S tallone, whom a former associate of his once described to me as "the most frightened man in Hollywood," had to hold a press conference to announce that he was going to gain weight for the part of a not-so-super hero in a small movie. (From his vantage, I guess, Miramax makes small movies.) Where normally Stallone would over-project his potency, in Cop Land he telegraphs his impotence. It isn't just the paunch. It's the bleary, hangdog demeanor; the watery eyes; the shambling gait; the passiveness that borders on the stereotypically feminine. He's like a white Stepin Fetchit. And yet, as obvious as this performance is, it's more deeply felt than anything Stallone has done since Rocky--and is close, I suspect, to how the actor really sees himself. He's never more winning than when he projects loserdom.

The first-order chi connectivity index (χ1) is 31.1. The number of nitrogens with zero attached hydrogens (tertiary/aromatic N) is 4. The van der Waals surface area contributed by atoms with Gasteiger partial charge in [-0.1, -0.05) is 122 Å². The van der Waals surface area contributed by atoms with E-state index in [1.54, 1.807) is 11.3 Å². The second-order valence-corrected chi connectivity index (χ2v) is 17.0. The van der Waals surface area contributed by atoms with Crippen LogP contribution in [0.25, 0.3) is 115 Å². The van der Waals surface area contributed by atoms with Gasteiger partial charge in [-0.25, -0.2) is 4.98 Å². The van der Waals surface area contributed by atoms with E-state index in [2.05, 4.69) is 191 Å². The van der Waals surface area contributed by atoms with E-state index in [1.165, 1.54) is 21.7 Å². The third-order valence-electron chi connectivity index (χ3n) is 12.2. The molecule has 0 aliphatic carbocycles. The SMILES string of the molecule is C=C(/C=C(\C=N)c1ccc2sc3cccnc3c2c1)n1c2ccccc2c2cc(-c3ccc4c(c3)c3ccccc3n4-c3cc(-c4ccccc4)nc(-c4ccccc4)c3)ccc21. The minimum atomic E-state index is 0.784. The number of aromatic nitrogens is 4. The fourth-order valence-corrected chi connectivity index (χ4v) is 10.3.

Cop Land shares its leading man's slow-wittedness, but also his likability. It tries hard. It's formulaic, but it sticks to a classic Western formula instead of a cartoonish blockbuster one. Think High Noon by way of Scorsese, with a touch of Peyton Place. (I could also cite Carl Franklin's One False Move and Tony Richardson's The Border--but the list of influences would run as long as this review.) The writer-director, James Mangold (Heavy), labors mightily to establish a sense of place--he never stops setting the scene. At the start, the camera glides over Manhattan into New Jersey while a narrator (Robert De Niro, who turns out to be an Internal Affairs cop named Mo Tilden) informs us that New York City policemen have always dreamed of living outside the metropolis itself, "where the shit couldn't touch 'em," and that Garrison was such a refuge--a city on a hill, with a large population of cops, no minorities, and almost no crime.